Photographer Max Mason Hughes hooked up his camper-trailer and spent a week for us at McGraths Flat, central NSW, with a crack team of fossil experts. Over the past three years a team of researchers has been secretly excavating the site, discovering thousands of incredibly well-preserved specimens, including rainforest plants, insects, spiders, fish and a feather. Max documented the dig, the characters, the thrilling finds, the beauty of the wider area and the after-dig dinners in Gulgong. And he also found a fossil: “It was as small as a lady beetle and its spindly hair-thin legs and gossamer wings were intact, frozen in time for 10–15 million years in the iron-rich silt of the Miocene era billabong.”
Photographer Thomas Wielecki, together with writer Tim the Yowie Man, trawled the length of the Old Hume Highway, the old inland route between Sydney and Melbourne. He discovered stretches of the historic route disappear without warning into paddocks or end abruptly at fences, grids or piles of blue metal. Les Davies and Julie Chalmers (top image) live in the former Shell service station in Breadalbane, NSW, and gave our photographer an impromptu tour of the former servo. The old restaurant is now the couple’s lounge room and in their bedroom is the old fuse box that once controlled the bowers and lighting on the forecourt.
We sent Chris Round on a travel assignment to explore the Central Goldfields of Victoria. Chris was chosen because he is well known for his meticulously rendered landscapes, especially his awarded photos of discarded and mysterious structures in vast natural landscapes. The Goldfields is littered with old mines and mining detritus, so this region was of special interest given Chris is working on a series exploring the balance between nature and our intrusion of it.
Industrial designer Girius Antanaitis made waves in the veterinary world when he invented a wombat dental gag, a metre-long needle used to euthanise sick whales. Until then he was better known for crafting avian orthopaedic surgery kits. In Girius’s view, a lot of the surgical instruments currently used by wildlife veterinarians aren’t fit for purpose. His most recent project has been to find a new way to repair fractures in turtle shells by mounting a plate externally with screws that go to a specific depth so as not to harm the turtle (image at top). Photographed in his Melbourne workshop by Emma Phillips.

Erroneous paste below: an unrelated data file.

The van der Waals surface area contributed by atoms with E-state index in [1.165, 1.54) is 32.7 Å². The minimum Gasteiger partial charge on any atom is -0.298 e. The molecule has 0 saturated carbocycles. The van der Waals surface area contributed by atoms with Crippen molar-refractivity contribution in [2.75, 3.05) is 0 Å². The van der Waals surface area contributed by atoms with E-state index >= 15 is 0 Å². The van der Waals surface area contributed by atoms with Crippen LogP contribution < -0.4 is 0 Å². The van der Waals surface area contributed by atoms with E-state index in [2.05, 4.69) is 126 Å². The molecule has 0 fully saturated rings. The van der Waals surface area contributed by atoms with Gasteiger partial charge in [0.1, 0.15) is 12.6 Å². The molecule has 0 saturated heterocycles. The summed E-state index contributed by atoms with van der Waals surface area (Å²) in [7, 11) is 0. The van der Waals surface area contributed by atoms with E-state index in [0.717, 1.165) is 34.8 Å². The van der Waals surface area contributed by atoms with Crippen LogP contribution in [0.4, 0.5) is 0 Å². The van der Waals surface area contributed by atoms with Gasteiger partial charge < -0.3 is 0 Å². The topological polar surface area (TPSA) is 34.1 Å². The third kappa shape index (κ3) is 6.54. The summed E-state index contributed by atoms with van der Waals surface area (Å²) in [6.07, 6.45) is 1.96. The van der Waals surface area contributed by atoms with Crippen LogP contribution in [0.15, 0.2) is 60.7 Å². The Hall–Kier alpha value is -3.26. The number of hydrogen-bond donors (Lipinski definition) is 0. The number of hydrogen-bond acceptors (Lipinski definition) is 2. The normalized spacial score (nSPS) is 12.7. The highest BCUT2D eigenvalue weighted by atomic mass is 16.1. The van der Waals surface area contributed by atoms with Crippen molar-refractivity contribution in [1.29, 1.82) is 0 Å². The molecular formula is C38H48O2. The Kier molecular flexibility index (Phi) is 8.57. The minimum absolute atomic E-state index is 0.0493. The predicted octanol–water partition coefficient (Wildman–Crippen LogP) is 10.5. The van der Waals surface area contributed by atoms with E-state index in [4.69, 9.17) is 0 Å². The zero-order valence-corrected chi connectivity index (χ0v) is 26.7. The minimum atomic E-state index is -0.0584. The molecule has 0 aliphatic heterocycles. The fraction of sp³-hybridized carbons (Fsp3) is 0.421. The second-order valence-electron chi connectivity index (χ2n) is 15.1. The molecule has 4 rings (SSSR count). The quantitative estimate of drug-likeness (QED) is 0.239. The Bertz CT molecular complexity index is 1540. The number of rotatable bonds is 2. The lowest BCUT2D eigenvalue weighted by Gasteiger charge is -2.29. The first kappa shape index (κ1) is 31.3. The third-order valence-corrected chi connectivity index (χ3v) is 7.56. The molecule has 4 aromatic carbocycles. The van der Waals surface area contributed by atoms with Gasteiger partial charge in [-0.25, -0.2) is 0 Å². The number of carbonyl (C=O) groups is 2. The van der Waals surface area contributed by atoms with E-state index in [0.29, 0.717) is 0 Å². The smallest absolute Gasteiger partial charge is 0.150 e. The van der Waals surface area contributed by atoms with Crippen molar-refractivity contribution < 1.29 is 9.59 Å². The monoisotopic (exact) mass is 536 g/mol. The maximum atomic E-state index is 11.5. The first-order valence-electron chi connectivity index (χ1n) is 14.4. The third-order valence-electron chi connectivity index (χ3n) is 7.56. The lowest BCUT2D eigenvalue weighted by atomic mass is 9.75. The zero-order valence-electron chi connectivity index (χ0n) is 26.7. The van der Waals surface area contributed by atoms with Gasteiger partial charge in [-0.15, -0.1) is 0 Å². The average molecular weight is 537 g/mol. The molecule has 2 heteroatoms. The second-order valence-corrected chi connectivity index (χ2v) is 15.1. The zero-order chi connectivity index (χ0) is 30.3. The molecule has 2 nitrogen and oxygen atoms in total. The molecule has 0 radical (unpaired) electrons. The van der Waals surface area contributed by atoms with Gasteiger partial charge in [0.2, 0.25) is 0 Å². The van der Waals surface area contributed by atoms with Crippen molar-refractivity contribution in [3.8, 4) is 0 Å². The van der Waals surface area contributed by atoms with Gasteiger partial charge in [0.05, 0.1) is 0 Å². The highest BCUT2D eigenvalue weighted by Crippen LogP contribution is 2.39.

Adam Ferguson travelled up the longest human-made structure on Earth, the Dingo Fence, as part of our investigation into whether there is a case for its removal. He documented life lived and lost along the fence, from macropods, workers to deceased dingoes. The assignment involved months of preparation developing connections with individual land managers, ecologists, local government and fence maintenance units.
In May, recently relocated NYC now Perth-based photographer Finlay Mackay visited drone cinematographer Jaimen Hudson (pictured flying his drone) who despite becoming a quadriplegic in 2008 is a prolific wildlife photographer in Esperance, WA.
Francesco Vicenzi camped at the Gariwerd/Grampians NP over several weekends to catch the renowned rock-climbing and rock-art sites in different light and conditions for a story on how land managers are working to balance the interests of Traditional Owners and climbers.
Tajette O’Halloran travelled to Moonie on the Darling Downs, QLD, to spend a weekend with 19-year-old Meg Rees who left Brisbane’s suburbs for a life in the bush during the pandemic.
Armed with some coordinates photographer James Bugg‘s task was to locate the pristine bogs at Mt Baw Baw, VIC. These were hidden in deep bush and accessed far from trails through walls of spiky candle heath bush. James endured hours of tracing and retracing steps through the maze, soggy from condensation, before he was able to record the micro biology of the bogs in such a beautiful way.
On assignment for another story Thomas Wielecki, together with writer Tim the Yowie Man, spotted three little pups in the centre of Gundagai, NSW. The town is known for its iconic Dog on the Tuckerbox statue – located just outside the town on the freeway – but the new litter of puppies scattered across Gundagai was a surprise. According to some business owners, the dog was a little too popular with travellers on the Hume Highway with many stopping for an obligatory photo with the dog and not venturing into town. To solve the problem sculptor Darien Pullen was commissioned in 2021 to create three puppy statues to be placed outside businesses in the main street.